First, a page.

Established in 1795 in the aftermath of the French Revolution, the Paris Conservatoire emerged from a training school for National Guard musicians. Aligned with the French Republic’s broader educational reforms, the Conservatoire was marked by its secularization, standardized curriculum, military-style discipline, and hierarchical organization. Among its most ambitious achievements was the publication of new instruction treatises from 1799 to 1814. Covering elementary theory, solfège, harmony, and all the major instruments, these methods articulated the Conservatoire’s pedagogy and circulated widely in nineteenth-century Europe. Hugot and Wunderlich’s Méthode de flûte (1804) exemplifies the Conservatoire’s approach, making a distinct break from methods published only a few years earlier: abstract technical drills predominate, evenness of tone quality in all key areas is emphasized, and the instruction of improvisation is curtailed. Airs, brunettes, and other pieces typical of ancien régime tutors are replaced with exercises demanding repetitive practicing. Meticulous instructions for the mastery of the flute’s four-key mechanism bear a striking resemblance to rifle-handling directions in contemporary military training and combat manuals by Jacques-Antoine-Hippolyte, Comte de Guibert, and others.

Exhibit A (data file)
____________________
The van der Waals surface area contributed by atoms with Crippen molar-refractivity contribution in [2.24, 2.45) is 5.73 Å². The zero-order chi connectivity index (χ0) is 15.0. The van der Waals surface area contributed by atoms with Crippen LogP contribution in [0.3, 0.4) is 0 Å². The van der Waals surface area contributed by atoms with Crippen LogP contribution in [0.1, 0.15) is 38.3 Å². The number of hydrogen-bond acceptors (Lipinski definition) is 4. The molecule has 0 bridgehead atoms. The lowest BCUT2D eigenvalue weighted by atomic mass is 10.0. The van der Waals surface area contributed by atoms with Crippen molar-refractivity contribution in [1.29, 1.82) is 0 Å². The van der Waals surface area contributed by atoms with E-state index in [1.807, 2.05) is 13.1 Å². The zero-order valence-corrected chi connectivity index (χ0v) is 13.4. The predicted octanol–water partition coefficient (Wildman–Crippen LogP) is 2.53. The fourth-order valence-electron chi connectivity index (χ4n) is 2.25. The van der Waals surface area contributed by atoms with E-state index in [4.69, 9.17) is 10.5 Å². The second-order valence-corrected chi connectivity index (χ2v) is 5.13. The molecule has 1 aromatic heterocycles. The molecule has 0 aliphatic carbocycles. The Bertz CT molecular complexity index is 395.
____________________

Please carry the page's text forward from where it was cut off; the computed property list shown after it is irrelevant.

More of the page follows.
The Conservatoire instruction manuals serve not only as guidebooks to historical fingerings and period performance style; they also can be read as social and political texts. Meant to advance a more rational music pedagogy, these treatises show the extent to which the military model permeated everyday life in post-revolutionary France. Further, they demonstrate a new conception of musical training beyond personal development toward the creation of professional musicians serving a patriotic, republican function. The treatise thus becomes what Michel Foucault calls a “simple instrument,” disciplining musicians’ bodies for the political goals of the state.